Sustainable Infrastructure

Ensuring the sustainability of infrastructure assets over their lifetime is one of today’s great challenges. The primary purpose of infrastructure is to provide a public service to society and thereby to improve life conditions for local communities. As such, it is strongly interlinked with both its immediate environmental and societal surroundings. The long-term consequences of non-sustainable infrastructure can be severe on many levels, environmentally, financially, and/or reputational.

While a commonly agreed definition may be impossible to formulate, our understanding of sustainability adheres to the broadly accepted definition of sustainable development as suggested in the Brundtland Report:

“Sustainable development is development that meets the needs of the present without compromising the needs of future generations to meet their own needs”.

The duty of infrastructure investors is thus to ensure that new infrastructure assets will be built sustainably, resilient to external challenges, and with a long-term perspective. Sustainable infrastructure should have at least a net neutral, and ideally a net positive impact on the environment, economy and/or society. This means that over its entire lifetime, a sustainable infrastructure asset must remain equitable for the economy and society, viable for the environment and the economy as well as acceptable for society and the environment. B Capital is committed to invest only where these three aspects of sustainability are met.

A systemic approach to sustainability

Sustainability is often broken down into environmental (E), social (S) and governance (G) factors. ESG factors can have a significant impact on the business case of an infrastructure asset – positive (opportunities) and negative (risks) – and hence, can impact its long-term resilience, financial viability, as well as its corporate reputation if and when these risks/opportunities materialise. Throughout the entire investment cycle - from development, to construction, to operations all the way through to the decommissioning phase – ESG risks and opportunities influence asset performance. The asset likewise impacts, positively or negatively, its surroundings. The asset type, sector, size, geographic location, and stage in the life cycle determine the magnitude of this mutual interaction.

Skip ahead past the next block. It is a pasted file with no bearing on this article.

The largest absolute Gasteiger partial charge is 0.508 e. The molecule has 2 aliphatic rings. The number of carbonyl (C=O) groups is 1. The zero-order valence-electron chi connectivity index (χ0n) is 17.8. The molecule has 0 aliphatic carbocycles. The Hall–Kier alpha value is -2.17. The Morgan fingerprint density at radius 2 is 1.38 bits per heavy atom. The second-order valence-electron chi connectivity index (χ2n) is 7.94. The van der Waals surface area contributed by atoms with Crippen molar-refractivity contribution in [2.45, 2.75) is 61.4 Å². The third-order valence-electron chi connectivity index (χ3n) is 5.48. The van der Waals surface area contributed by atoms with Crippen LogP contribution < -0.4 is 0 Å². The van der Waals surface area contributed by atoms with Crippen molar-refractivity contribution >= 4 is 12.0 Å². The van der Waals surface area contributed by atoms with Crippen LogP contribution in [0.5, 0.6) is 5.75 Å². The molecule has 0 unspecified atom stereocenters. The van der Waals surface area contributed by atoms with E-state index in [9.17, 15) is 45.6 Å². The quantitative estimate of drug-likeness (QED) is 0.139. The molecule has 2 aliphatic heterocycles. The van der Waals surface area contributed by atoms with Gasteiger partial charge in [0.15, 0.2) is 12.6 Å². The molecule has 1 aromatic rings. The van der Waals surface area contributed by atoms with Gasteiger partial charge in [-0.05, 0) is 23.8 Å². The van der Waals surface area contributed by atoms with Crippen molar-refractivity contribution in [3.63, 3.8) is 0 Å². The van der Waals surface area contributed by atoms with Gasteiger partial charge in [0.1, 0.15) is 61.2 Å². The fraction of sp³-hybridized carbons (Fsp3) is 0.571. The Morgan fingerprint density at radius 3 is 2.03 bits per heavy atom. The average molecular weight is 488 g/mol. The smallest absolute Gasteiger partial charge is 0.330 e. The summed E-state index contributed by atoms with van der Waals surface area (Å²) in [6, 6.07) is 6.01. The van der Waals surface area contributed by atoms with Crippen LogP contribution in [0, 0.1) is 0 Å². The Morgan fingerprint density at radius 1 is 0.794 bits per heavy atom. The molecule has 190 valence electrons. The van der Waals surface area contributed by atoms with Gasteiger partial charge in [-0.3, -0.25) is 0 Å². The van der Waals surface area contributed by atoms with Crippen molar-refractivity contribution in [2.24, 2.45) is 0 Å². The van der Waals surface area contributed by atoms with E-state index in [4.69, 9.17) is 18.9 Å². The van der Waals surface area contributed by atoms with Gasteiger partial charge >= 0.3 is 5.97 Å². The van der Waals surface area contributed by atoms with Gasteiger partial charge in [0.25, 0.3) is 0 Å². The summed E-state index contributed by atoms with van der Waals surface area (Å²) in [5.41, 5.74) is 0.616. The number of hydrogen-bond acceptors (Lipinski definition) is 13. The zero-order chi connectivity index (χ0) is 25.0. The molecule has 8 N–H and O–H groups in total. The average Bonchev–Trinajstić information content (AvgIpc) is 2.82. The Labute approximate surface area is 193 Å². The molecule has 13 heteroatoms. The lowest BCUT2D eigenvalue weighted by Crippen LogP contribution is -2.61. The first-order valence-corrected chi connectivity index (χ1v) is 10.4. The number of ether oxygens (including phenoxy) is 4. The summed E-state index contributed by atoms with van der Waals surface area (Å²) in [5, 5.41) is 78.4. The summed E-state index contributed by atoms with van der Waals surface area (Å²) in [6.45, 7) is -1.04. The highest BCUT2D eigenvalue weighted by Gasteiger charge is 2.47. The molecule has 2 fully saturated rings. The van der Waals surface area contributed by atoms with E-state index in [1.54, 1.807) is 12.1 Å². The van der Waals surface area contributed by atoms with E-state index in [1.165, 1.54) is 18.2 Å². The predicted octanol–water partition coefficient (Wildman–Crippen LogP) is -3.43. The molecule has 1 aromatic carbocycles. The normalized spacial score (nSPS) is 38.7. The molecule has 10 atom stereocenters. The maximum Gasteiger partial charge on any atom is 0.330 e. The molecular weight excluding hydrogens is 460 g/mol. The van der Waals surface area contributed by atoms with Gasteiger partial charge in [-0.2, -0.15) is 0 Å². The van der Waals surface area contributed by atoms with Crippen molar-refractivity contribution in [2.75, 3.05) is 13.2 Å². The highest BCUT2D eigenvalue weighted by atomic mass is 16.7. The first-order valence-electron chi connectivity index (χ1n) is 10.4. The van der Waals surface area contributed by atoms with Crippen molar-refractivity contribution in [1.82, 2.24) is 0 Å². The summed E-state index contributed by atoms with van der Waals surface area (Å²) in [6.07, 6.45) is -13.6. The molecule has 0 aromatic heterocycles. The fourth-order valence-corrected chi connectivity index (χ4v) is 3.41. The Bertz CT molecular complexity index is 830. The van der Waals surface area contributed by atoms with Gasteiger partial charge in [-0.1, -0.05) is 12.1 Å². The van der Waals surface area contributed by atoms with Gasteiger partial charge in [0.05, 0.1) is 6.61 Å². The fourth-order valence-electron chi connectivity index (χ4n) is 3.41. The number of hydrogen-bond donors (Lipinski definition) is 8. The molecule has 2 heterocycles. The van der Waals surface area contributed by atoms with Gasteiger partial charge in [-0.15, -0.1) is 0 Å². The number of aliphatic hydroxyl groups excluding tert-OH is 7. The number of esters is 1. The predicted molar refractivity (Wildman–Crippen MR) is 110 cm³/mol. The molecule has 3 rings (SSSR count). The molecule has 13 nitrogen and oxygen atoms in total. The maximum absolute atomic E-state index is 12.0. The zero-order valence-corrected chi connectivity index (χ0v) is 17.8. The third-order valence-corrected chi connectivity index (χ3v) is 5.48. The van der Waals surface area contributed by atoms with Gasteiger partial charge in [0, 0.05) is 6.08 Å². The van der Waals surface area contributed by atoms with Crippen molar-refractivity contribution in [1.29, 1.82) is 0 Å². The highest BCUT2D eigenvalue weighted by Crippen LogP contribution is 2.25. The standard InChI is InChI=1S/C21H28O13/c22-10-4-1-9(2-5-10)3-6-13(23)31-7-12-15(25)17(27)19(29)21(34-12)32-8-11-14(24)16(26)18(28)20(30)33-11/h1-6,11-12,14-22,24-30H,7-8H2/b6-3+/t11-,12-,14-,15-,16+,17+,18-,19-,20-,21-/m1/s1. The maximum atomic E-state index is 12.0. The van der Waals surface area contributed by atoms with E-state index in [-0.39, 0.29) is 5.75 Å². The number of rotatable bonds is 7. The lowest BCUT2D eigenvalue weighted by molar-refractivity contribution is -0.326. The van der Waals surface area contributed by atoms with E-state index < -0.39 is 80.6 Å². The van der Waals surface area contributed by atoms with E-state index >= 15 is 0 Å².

Examples of ESG risks/opportunities having an impact ON the infrastructure asset can be: physical risks such as flooding affecting the asset’s technical ability to operate or regulatory changes, such as policies implemented to stimulate renewable energy production.

Examples of impacts, positive or negative, FROM the asset on its surroundings include: damage to the ecosystem, improved water quality for the local communities following restoration work or generation of employment opportunities.

A systemic approach to identifying risks and opportunities, from an early stage, is of paramount importance as part of the acquisition process, as well as ongoing monitoring post-transaction. The materiality, likelihood, and potential monetary consequence of the identified risks needs to be assessed, ideally quantified, and, if appropriate and possible, mitigated. To this end, B Capital has integrated sustainability due diligence and risk management into its standard investment process, which also englobes ongoing monitoring and reporting as well as value enhancement activities during operations. All of this is part of B Capital’s investment culture.